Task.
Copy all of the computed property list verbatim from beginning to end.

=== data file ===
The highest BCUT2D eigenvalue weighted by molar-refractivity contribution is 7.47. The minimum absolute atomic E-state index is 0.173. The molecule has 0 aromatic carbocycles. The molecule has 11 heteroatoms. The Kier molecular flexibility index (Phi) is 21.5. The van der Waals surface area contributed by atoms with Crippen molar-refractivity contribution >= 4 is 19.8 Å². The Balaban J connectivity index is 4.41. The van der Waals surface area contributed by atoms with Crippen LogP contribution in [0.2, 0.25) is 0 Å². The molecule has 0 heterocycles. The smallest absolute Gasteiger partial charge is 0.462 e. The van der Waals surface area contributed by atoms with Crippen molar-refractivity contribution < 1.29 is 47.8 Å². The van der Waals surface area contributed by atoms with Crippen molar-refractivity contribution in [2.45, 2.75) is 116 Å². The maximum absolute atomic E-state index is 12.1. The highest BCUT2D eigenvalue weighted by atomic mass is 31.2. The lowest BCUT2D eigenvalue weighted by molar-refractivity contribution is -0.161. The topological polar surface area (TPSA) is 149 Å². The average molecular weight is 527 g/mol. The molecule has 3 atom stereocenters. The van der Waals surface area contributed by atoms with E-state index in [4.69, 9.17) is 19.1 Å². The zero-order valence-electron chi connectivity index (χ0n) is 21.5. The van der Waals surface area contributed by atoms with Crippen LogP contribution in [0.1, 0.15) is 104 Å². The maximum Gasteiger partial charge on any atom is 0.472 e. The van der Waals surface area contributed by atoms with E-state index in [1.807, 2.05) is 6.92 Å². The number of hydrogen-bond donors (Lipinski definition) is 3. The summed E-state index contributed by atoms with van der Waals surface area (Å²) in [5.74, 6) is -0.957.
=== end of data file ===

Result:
The highest BCUT2D eigenvalue weighted by molar-refractivity contribution is 7.47. The minimum absolute atomic E-state index is 0.173. The molecule has 0 aromatic carbocycles. The molecule has 11 heteroatoms. The Kier molecular flexibility index (Phi) is 21.5. The van der Waals surface area contributed by atoms with Crippen molar-refractivity contribution >= 4 is 19.8 Å². The Balaban J connectivity index is 4.41. The van der Waals surface area contributed by atoms with Crippen LogP contribution in [0.2, 0.25) is 0 Å². The molecule has 0 heterocycles. The smallest absolute Gasteiger partial charge is 0.462 e. The van der Waals surface area contributed by atoms with Crippen molar-refractivity contribution < 1.29 is 47.8 Å². The van der Waals surface area contributed by atoms with Crippen molar-refractivity contribution in [2.45, 2.75) is 116 Å². The maximum absolute atomic E-state index is 12.1. The highest BCUT2D eigenvalue weighted by atomic mass is 31.2. The lowest BCUT2D eigenvalue weighted by molar-refractivity contribution is -0.161. The topological polar surface area (TPSA) is 149 Å². The average molecular weight is 527 g/mol. The molecule has 3 atom stereocenters. The van der Waals surface area contributed by atoms with E-state index in [4.69, 9.17) is 19.1 Å². The zero-order valence-electron chi connectivity index (χ0n) is 21.5. The van der Waals surface area contributed by atoms with Crippen LogP contribution in [0.1, 0.15) is 104 Å². The maximum Gasteiger partial charge on any atom is 0.472 e. The van der Waals surface area contributed by atoms with E-state index in [1.807, 2.05) is 6.92 Å². The number of hydrogen-bond donors (Lipinski definition) is 3. The summed E-state index contributed by atoms with van der Waals surface area (Å²) in [5.74, 6) is -0.957.